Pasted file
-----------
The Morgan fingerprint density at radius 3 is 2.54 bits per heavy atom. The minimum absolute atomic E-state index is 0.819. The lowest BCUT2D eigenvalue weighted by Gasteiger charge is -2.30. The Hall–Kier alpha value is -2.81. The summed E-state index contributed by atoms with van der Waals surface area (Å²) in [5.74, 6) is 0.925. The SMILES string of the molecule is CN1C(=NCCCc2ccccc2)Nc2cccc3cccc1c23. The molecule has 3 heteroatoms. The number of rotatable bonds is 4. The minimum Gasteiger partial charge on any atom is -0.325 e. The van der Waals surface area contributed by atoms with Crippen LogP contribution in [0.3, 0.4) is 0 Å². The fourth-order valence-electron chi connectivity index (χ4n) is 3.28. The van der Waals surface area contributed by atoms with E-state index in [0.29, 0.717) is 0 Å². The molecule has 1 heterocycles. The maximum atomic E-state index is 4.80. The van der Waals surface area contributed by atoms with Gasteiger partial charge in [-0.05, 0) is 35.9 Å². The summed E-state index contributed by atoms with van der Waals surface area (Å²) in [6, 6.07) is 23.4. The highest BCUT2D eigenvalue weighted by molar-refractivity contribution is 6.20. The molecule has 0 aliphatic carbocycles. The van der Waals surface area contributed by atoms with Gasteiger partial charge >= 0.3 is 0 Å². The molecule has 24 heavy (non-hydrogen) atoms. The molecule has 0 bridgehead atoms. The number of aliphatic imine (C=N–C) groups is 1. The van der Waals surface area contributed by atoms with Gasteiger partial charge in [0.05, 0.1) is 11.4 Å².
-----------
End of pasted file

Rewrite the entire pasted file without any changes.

The Morgan fingerprint density at radius 3 is 2.54 bits per heavy atom. The minimum absolute atomic E-state index is 0.819. The lowest BCUT2D eigenvalue weighted by Gasteiger charge is -2.30. The Hall–Kier alpha value is -2.81. The summed E-state index contributed by atoms with van der Waals surface area (Å²) in [5.74, 6) is 0.925. The SMILES string of the molecule is CN1C(=NCCCc2ccccc2)Nc2cccc3cccc1c23. The molecule has 3 heteroatoms. The number of rotatable bonds is 4. The minimum Gasteiger partial charge on any atom is -0.325 e. The van der Waals surface area contributed by atoms with Crippen LogP contribution in [0.3, 0.4) is 0 Å². The fourth-order valence-electron chi connectivity index (χ4n) is 3.28. The van der Waals surface area contributed by atoms with E-state index in [0.29, 0.717) is 0 Å². The molecule has 1 heterocycles. The maximum atomic E-state index is 4.80. The van der Waals surface area contributed by atoms with Gasteiger partial charge in [-0.05, 0) is 35.9 Å². The summed E-state index contributed by atoms with van der Waals surface area (Å²) in [6, 6.07) is 23.4. The highest BCUT2D eigenvalue weighted by molar-refractivity contribution is 6.20. The molecule has 0 aliphatic carbocycles. The van der Waals surface area contributed by atoms with Gasteiger partial charge >= 0.3 is 0 Å². The molecule has 24 heavy (non-hydrogen) atoms. The molecule has 0 bridgehead atoms. The number of aliphatic imine (C=N–C) groups is 1. The van der Waals surface area contributed by atoms with Gasteiger partial charge in [0.05, 0.1) is 11.4 Å².